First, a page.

The additional source of capital consumption, that our unpacking of new-product R&D exposes, is straightforward. An artificially low interest rate, caused by the overexpansion of credit, will result in the bloating of Figure 2’s sustainable levels of superfluous discovery, duplicative discovery, and duplicative development (levels that were sustainable at the natural rate of interest) into unsustainable levels (levels incentivized by the artificially low interest rates). For complete clarity, Figure 2’s depiction of the sustainable R&D timeline is modified in Figure 3’s depiction of an unsustainable R&D time line.

Comparing Figures 2 & 3, the bloating of superfluous discovery, duplicative research, and duplicative pre-launch production is obvious. As documented and emphasized by Salerno (p. 5), “Austrian theory is not an ‘overinvestment theory’ of the business cycle and was never construed as such by its most notable proponents.” In line with Austrian theory and tradition, this means that the bloating of the arrows in Figure 3, relative to Figure 2, is not overinvestment, but rather malinvestment.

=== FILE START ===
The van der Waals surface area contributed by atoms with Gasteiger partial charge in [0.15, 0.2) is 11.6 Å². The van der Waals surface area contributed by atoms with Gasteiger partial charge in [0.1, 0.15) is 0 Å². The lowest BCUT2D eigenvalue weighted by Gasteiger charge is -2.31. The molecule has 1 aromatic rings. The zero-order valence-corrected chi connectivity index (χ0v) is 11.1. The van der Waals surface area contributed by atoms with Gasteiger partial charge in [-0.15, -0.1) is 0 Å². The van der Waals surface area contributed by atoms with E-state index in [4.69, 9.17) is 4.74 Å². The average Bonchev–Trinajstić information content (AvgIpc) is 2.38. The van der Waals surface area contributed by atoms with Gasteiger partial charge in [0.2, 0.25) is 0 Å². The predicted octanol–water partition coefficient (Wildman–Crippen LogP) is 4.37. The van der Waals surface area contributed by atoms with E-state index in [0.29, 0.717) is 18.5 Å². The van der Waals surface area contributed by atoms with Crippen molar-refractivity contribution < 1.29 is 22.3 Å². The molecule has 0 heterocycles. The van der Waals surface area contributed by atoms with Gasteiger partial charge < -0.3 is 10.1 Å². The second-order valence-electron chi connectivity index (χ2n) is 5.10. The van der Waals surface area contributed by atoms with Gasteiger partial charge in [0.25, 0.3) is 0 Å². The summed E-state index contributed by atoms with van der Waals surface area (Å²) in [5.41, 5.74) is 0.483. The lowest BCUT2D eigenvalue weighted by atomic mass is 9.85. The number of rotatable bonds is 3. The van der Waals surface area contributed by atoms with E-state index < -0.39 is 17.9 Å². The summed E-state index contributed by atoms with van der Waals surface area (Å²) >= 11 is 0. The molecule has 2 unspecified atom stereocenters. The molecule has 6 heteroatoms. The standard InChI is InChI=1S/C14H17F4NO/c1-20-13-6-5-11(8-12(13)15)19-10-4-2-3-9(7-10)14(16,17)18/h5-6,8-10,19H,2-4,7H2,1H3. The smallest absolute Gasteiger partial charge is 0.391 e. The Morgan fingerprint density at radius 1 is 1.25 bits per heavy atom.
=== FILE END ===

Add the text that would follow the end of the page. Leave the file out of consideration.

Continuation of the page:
Figure 3: Unsustainable R&D (bloated Superfluous Discovery and Duplication)

In one crucial respect, malinvestments specific to the new-product R&D stage are like malinvestments in early stages of the capital structure generally. All malinvestments arising from credit expansion contribute to what Salerno (p. 22) aptly describes as the “... ‘hole’ in the middle stages of the structure of production, which is ‘papered’ over by profits and capital gains caused by the falsification of monetary calculation.” In one important respect, however, malinvestments in new-product R&D are unique. As we explained earlier, lateral competitors engaged in new-product R&D, with their products not on the market, are in the dark because they are literally uninformed by the price and production signals of one another.4